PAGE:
CARTER v. CARTER COAL COMPANY
In 1935, Congress enacted the Bituminous Coal Conservation Act, also known as the Guffey Coal Act. The Act regulated prices, minimum wages, maximum hours, and "fair practices" of the coal industry. Although compliance was voluntary, tax refunds were established as incentives to abide by the regulations. Carter, a stockholder, brought suit against his own company in an attempt to keep it from paying the tax for noncompliance. This case was decided together with R.C. Tway Coal Co. v. Clark, R.C. Tway Coal Co. v. Glenn, and Halvering v. Carter.
Did the Bituminous Coal Conservation Act of 1935 exceed congressional powers under the Commerce Clause?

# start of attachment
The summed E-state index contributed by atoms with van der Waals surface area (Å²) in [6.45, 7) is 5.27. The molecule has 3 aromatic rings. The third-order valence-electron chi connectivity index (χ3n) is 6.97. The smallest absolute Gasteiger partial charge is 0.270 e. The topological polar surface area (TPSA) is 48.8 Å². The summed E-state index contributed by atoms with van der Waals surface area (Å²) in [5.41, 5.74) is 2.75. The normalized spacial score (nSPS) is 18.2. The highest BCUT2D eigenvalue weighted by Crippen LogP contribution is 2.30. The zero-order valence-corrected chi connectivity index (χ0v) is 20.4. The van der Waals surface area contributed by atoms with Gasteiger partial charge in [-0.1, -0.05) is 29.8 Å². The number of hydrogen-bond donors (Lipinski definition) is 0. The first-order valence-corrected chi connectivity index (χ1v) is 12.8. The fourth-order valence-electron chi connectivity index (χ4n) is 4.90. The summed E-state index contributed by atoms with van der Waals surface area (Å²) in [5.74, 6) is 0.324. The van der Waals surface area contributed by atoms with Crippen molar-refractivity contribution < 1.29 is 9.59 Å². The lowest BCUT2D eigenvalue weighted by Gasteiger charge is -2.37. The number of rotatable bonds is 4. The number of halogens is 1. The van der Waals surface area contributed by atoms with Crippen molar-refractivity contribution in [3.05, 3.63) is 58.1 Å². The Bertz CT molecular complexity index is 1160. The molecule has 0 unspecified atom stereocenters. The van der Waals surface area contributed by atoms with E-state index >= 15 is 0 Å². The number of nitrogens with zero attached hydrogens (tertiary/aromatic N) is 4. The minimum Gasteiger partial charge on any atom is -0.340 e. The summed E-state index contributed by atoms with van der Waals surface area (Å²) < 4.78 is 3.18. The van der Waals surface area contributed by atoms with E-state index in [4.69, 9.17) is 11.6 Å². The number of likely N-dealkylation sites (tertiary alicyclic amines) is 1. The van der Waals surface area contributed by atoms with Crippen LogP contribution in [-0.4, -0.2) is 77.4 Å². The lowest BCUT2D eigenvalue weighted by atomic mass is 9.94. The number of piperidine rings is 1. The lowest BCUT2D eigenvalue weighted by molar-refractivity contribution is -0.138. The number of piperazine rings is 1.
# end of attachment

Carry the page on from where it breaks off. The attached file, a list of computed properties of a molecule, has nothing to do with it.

In a 5 to 4 decision, the Court held that the 1935 Act overstepped the bounds of congressional power. The Court ruled that "commerce" is plainly distinct from "production." Employing workers, setting wages and working hours, and mining coal were found to be part of the local process of production, separate from any trade of goods that could be regulated under the Commerce Clause. In striking down the law, Justice Sutherland argued that "[e]verything which moves in interstate commerce has had a local origin. Without local production somewhere, interstate commerce. . . would practically disappear."